Wanted: Strategic mind, iron stomach and a very sweet tooth

Candy stocked in a candy store in Doylestown, Pa. in June.
Photo for The Washington Post by Hannah Yoon

Canada’s Candy Funhouse is hiring a “chief candy officer” to earn an annual salary of $100,000 Canadian dollars ($77,786) as its lead taste tester, tasked with trying more than 3,500 pieces of candy per month, or more than 100 a day on average.

The eye-catching role has attracted widespread attention – a moment for whimsy in the stressful yet humdrum realm of job listings.

In the role, you’d be approving candy for sale and making decisions about whether to award a “CCO Stamp of Approval.” This all happens in the company’s “Candy Intelligence Agency.”

You’d lead the company’s “candy strategy,” and run “candy board meetings.” Oh, and you’d be in charge of “all things fun.”

It’s open to anyone living in North America, aged 5 and up, the listing jests. No food allergies allowed.

Some proud parents have posted about their children applying – including one 8-year-old who has learned how to use LinkedIn and “the importance of a strong resume.”

You’d need “golden taste buds” and “an obvious sweet tooth,” according to the job posting.

The role comes with an “extensive dental plan.”

The listing may have garnered attention, but the role is not so out of the ordinary.

Hershey last month posted a “part time taste tester” job – for a “sensory panelist” able to “discern differences in samples for appearance, taste texture,” assessed via “taste acuity testing,” the listing said.

Anna Lingeris, brand publicity lead at the Hershey Company, told The Washington Post that dedicated taste testers undergo six months of training to identify specific tastes as part of Hershey’s research and development team. “Chocolate and the variety of our snacking products can be quite complex,” she said.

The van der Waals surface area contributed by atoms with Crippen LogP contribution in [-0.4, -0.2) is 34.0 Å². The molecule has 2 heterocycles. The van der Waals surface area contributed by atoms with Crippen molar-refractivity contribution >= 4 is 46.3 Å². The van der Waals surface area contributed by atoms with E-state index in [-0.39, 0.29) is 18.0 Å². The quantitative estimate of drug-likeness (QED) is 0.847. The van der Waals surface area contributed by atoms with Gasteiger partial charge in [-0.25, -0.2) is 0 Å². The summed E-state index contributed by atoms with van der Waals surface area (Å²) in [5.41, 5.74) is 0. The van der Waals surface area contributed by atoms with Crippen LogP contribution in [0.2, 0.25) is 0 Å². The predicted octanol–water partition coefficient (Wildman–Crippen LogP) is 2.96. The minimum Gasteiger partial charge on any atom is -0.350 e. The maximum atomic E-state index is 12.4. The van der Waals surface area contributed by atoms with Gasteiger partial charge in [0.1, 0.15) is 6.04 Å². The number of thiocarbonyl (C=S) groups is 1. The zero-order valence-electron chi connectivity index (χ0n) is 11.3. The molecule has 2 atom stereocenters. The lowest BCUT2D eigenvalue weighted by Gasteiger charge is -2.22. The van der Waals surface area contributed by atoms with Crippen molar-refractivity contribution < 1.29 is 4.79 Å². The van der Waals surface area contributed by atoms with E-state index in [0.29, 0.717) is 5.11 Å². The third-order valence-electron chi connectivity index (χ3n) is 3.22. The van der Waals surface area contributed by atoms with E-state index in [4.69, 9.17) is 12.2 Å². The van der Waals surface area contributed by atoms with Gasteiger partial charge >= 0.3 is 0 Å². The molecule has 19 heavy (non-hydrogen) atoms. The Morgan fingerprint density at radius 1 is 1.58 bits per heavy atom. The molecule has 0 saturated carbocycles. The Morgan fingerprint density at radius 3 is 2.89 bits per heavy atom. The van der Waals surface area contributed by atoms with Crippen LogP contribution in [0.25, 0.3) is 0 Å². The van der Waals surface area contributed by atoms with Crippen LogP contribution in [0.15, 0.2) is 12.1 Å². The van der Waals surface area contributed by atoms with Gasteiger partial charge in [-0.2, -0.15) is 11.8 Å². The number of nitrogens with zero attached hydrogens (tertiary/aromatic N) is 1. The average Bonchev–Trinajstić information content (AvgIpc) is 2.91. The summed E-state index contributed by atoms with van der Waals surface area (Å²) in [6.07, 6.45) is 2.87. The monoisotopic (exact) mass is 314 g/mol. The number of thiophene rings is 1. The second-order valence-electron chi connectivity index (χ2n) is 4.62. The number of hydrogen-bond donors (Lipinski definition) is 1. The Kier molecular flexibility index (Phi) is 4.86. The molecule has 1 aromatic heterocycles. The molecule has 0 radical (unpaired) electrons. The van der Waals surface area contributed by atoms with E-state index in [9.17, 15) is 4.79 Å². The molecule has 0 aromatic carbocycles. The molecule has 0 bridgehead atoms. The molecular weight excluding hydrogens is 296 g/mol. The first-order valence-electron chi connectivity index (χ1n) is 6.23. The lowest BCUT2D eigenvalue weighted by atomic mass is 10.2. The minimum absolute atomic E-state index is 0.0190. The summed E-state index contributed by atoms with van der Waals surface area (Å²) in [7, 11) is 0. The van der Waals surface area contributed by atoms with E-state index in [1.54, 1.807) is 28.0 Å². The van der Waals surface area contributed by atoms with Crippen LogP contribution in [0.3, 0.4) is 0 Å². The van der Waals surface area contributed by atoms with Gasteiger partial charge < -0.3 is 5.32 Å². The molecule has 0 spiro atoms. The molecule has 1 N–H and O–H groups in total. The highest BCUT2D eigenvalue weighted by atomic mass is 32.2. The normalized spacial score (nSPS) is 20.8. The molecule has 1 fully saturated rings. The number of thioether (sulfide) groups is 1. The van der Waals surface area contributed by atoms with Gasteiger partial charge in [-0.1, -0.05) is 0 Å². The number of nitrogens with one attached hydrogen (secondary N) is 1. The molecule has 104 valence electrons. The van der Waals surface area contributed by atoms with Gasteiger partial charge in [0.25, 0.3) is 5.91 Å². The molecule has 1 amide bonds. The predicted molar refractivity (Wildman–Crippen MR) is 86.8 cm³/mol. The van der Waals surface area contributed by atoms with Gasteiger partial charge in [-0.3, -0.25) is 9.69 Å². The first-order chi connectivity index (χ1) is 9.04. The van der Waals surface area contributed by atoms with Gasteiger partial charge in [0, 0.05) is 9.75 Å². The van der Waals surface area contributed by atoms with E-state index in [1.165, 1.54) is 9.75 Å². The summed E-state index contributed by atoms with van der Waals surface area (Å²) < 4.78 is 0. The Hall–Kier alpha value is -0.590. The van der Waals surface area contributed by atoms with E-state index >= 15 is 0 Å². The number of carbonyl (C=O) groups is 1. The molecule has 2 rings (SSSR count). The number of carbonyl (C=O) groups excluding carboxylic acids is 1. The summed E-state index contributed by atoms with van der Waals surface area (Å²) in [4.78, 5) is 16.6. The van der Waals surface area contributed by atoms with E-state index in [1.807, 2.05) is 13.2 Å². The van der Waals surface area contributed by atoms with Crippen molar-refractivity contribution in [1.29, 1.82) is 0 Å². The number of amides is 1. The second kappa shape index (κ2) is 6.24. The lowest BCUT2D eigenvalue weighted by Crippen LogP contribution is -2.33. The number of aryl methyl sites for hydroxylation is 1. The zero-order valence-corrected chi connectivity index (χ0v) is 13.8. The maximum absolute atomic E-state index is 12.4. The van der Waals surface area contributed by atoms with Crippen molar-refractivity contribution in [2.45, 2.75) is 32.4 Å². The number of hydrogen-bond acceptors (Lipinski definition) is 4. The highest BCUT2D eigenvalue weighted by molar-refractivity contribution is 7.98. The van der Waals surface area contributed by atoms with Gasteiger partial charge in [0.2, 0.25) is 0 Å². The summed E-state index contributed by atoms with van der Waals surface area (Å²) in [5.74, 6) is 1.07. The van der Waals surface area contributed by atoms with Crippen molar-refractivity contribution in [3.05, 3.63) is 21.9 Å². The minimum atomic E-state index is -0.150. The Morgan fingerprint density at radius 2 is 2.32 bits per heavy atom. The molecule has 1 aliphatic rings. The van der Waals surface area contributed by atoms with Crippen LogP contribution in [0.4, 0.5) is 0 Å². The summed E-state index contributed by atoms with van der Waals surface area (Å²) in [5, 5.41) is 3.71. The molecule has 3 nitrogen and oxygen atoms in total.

Separately, more than 500 employees have signed up to taste products, on top of the chocolates and snacks that fill conference rooms and coffee stations, to be enjoyed with no obligation to provide input, she said.

Mars Inc.- home of M&Ms, Twix and Snickers – has similar roles. One employee, Lisa Schroeder, who loves chocolate, began as a Mars taste tester – a role based on the applicant’s “ability to identify and describe flavor, basic tastes, and textures,” Schroeder told Insider in 2016.

Schroeder then became a “sensory technician,” helping gather panel data to maintain product quality and consistency. “This program makes sure that our most loved brands – such as M&M’s – taste the same as they did 75 years ago and that our new products taste like our consumers would expect,” she told the outlet.

One man sampled ice cream for decades as the “Official Taste Tester” for the ice cream company Dreyer’s.

John Harrison’s taste buds were insured for $1 million. He used a gold spoon to avoid any notes of wood or metal. He said he could immediately distinguish between 12% and 11.5% fat, by taste alone. He tested more than 60 flavors a day.

He spat out each spoonful to avoid becoming full.

His methods were refined: “Sort of like a wine taster, I start with the white wines of ice cream-Vanilla, French Vanilla, Vanilla Bean, Double Vanilla-and then work my way up to the heavy Bordeaux-Mint Chocolate Chip, Black Walnut,” he told World Magazine in 2009.